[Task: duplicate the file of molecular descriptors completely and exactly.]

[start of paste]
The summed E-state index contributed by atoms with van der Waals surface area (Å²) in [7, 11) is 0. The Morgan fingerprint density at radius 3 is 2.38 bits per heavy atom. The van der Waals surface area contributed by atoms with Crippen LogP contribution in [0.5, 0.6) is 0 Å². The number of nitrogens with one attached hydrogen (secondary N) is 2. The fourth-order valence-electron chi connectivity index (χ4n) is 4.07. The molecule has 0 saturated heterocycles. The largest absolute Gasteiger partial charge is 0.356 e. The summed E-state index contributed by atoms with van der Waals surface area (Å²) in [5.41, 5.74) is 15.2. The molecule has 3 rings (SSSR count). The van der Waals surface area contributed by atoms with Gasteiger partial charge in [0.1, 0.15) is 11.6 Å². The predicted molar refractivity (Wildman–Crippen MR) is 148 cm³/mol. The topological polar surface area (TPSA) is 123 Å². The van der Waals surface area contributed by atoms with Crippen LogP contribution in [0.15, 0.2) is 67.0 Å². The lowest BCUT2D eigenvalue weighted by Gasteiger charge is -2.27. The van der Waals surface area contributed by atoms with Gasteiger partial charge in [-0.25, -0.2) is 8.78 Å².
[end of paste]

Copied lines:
The summed E-state index contributed by atoms with van der Waals surface area (Å²) in [7, 11) is 0. The Morgan fingerprint density at radius 3 is 2.38 bits per heavy atom. The van der Waals surface area contributed by atoms with Crippen LogP contribution in [0.5, 0.6) is 0 Å². The number of nitrogens with one attached hydrogen (secondary N) is 2. The fourth-order valence-electron chi connectivity index (χ4n) is 4.07. The molecule has 0 saturated heterocycles. The largest absolute Gasteiger partial charge is 0.356 e. The summed E-state index contributed by atoms with van der Waals surface area (Å²) in [5.41, 5.74) is 15.2. The molecule has 3 rings (SSSR count). The van der Waals surface area contributed by atoms with Gasteiger partial charge in [0.1, 0.15) is 11.6 Å². The predicted molar refractivity (Wildman–Crippen MR) is 148 cm³/mol. The topological polar surface area (TPSA) is 123 Å². The van der Waals surface area contributed by atoms with Crippen LogP contribution in [0.15, 0.2) is 67.0 Å². The lowest BCUT2D eigenvalue weighted by Gasteiger charge is -2.27. The van der Waals surface area contributed by atoms with Gasteiger partial charge in [-0.25, -0.2) is 8.78 Å².